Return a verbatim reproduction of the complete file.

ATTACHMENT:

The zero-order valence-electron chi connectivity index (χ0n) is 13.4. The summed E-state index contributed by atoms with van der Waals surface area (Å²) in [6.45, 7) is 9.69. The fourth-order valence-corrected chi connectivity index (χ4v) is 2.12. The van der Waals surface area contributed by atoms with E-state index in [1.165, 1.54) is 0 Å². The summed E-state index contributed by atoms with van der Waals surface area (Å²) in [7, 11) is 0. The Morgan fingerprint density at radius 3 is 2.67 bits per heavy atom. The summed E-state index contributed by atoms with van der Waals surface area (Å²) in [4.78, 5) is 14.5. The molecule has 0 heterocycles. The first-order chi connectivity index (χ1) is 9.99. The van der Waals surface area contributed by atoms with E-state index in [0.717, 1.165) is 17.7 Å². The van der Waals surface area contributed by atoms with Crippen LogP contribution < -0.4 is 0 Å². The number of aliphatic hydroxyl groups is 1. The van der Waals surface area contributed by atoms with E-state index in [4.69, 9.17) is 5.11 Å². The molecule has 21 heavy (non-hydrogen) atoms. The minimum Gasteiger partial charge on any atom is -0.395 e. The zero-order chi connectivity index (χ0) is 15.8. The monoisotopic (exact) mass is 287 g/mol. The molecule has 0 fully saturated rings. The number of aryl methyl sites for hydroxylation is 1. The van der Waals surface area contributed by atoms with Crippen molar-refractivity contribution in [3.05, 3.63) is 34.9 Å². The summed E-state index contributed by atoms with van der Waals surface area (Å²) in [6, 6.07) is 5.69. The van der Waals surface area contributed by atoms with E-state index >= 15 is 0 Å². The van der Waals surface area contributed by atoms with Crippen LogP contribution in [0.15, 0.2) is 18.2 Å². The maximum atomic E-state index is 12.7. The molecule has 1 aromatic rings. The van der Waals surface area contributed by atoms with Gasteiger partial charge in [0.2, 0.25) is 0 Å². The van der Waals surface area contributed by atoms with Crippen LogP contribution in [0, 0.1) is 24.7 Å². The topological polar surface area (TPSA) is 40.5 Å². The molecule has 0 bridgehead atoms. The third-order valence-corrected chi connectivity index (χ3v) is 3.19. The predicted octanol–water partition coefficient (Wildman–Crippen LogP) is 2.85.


The zero-order valence-electron chi connectivity index (χ0n) is 13.4. The summed E-state index contributed by atoms with van der Waals surface area (Å²) in [6.45, 7) is 9.69. The fourth-order valence-corrected chi connectivity index (χ4v) is 2.12. The van der Waals surface area contributed by atoms with E-state index in [1.165, 1.54) is 0 Å². The summed E-state index contributed by atoms with van der Waals surface area (Å²) in [7, 11) is 0. The Morgan fingerprint density at radius 3 is 2.67 bits per heavy atom. The summed E-state index contributed by atoms with van der Waals surface area (Å²) in [4.78, 5) is 14.5. The molecule has 0 heterocycles. The first-order chi connectivity index (χ1) is 9.99. The van der Waals surface area contributed by atoms with E-state index in [0.717, 1.165) is 17.7 Å². The van der Waals surface area contributed by atoms with Crippen LogP contribution < -0.4 is 0 Å². The number of aliphatic hydroxyl groups is 1. The van der Waals surface area contributed by atoms with E-state index in [4.69, 9.17) is 5.11 Å². The molecule has 21 heavy (non-hydrogen) atoms. The minimum Gasteiger partial charge on any atom is -0.395 e. The zero-order chi connectivity index (χ0) is 15.8. The monoisotopic (exact) mass is 287 g/mol. The molecule has 0 fully saturated rings. The number of aryl methyl sites for hydroxylation is 1. The van der Waals surface area contributed by atoms with Crippen molar-refractivity contribution in [3.05, 3.63) is 34.9 Å². The summed E-state index contributed by atoms with van der Waals surface area (Å²) in [6, 6.07) is 5.69. The van der Waals surface area contributed by atoms with E-state index >= 15 is 0 Å². The van der Waals surface area contributed by atoms with Crippen LogP contribution in [0.15, 0.2) is 18.2 Å². The maximum atomic E-state index is 12.7. The molecule has 1 aromatic rings. The van der Waals surface area contributed by atoms with Gasteiger partial charge in [0.2, 0.25) is 0 Å². The van der Waals surface area contributed by atoms with Crippen LogP contribution in [0, 0.1) is 24.7 Å². The topological polar surface area (TPSA) is 40.5 Å². The molecule has 0 bridgehead atoms. The third-order valence-corrected chi connectivity index (χ3v) is 3.19. The predicted octanol–water partition coefficient (Wildman–Crippen LogP) is 2.85.